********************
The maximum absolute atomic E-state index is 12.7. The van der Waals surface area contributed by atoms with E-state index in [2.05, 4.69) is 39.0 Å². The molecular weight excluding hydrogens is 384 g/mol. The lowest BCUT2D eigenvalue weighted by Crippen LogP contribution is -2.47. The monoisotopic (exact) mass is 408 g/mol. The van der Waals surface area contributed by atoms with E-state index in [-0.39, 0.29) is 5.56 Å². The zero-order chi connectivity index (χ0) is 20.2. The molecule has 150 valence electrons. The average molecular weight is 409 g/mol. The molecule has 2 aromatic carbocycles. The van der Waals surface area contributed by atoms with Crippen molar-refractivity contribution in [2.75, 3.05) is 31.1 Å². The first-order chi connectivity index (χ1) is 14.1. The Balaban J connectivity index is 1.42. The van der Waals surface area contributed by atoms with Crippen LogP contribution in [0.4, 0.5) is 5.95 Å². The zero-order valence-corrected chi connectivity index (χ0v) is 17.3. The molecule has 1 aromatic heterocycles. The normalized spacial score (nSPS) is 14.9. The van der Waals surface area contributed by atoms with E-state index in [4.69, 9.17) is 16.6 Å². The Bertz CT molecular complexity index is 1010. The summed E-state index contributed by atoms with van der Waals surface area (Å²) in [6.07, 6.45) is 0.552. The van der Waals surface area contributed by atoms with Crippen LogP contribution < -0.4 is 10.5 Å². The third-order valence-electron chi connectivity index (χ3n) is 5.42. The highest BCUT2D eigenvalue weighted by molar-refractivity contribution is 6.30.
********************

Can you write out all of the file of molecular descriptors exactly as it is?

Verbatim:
The maximum absolute atomic E-state index is 12.7. The van der Waals surface area contributed by atoms with E-state index in [2.05, 4.69) is 39.0 Å². The molecular weight excluding hydrogens is 384 g/mol. The lowest BCUT2D eigenvalue weighted by Crippen LogP contribution is -2.47. The monoisotopic (exact) mass is 408 g/mol. The van der Waals surface area contributed by atoms with E-state index in [-0.39, 0.29) is 5.56 Å². The zero-order chi connectivity index (χ0) is 20.2. The molecule has 150 valence electrons. The average molecular weight is 409 g/mol. The molecule has 2 aromatic carbocycles. The van der Waals surface area contributed by atoms with Crippen molar-refractivity contribution in [2.75, 3.05) is 31.1 Å². The first-order chi connectivity index (χ1) is 14.1. The Balaban J connectivity index is 1.42. The van der Waals surface area contributed by atoms with Crippen LogP contribution in [0.4, 0.5) is 5.95 Å². The zero-order valence-corrected chi connectivity index (χ0v) is 17.3. The molecule has 1 aromatic heterocycles. The normalized spacial score (nSPS) is 14.9. The van der Waals surface area contributed by atoms with E-state index in [4.69, 9.17) is 16.6 Å². The Bertz CT molecular complexity index is 1010. The summed E-state index contributed by atoms with van der Waals surface area (Å²) in [6.07, 6.45) is 0.552. The van der Waals surface area contributed by atoms with Crippen LogP contribution < -0.4 is 10.5 Å². The third-order valence-electron chi connectivity index (χ3n) is 5.42. The highest BCUT2D eigenvalue weighted by molar-refractivity contribution is 6.30.